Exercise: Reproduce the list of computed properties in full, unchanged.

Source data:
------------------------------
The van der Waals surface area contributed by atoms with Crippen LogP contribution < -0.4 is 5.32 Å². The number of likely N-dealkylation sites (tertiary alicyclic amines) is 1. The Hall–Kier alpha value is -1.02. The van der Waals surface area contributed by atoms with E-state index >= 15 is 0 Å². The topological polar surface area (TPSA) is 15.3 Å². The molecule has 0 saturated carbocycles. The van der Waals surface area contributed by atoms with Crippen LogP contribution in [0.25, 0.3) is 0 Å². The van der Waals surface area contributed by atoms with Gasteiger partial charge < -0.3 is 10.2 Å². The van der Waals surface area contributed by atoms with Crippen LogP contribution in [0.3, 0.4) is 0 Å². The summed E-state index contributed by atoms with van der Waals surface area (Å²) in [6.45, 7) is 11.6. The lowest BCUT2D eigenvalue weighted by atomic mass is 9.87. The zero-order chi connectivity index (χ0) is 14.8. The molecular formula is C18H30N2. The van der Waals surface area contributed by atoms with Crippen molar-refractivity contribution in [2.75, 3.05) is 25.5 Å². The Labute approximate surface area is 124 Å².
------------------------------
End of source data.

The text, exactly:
The van der Waals surface area contributed by atoms with Crippen LogP contribution < -0.4 is 5.32 Å². The number of likely N-dealkylation sites (tertiary alicyclic amines) is 1. The Hall–Kier alpha value is -1.02. The van der Waals surface area contributed by atoms with E-state index >= 15 is 0 Å². The topological polar surface area (TPSA) is 15.3 Å². The molecule has 0 saturated carbocycles. The van der Waals surface area contributed by atoms with Crippen LogP contribution in [0.25, 0.3) is 0 Å². The van der Waals surface area contributed by atoms with Gasteiger partial charge < -0.3 is 10.2 Å². The van der Waals surface area contributed by atoms with Crippen LogP contribution in [0.3, 0.4) is 0 Å². The summed E-state index contributed by atoms with van der Waals surface area (Å²) in [6.45, 7) is 11.6. The lowest BCUT2D eigenvalue weighted by atomic mass is 9.87. The zero-order chi connectivity index (χ0) is 14.8. The molecular formula is C18H30N2. The van der Waals surface area contributed by atoms with Crippen molar-refractivity contribution in [2.75, 3.05) is 25.5 Å². The Labute approximate surface area is 124 Å².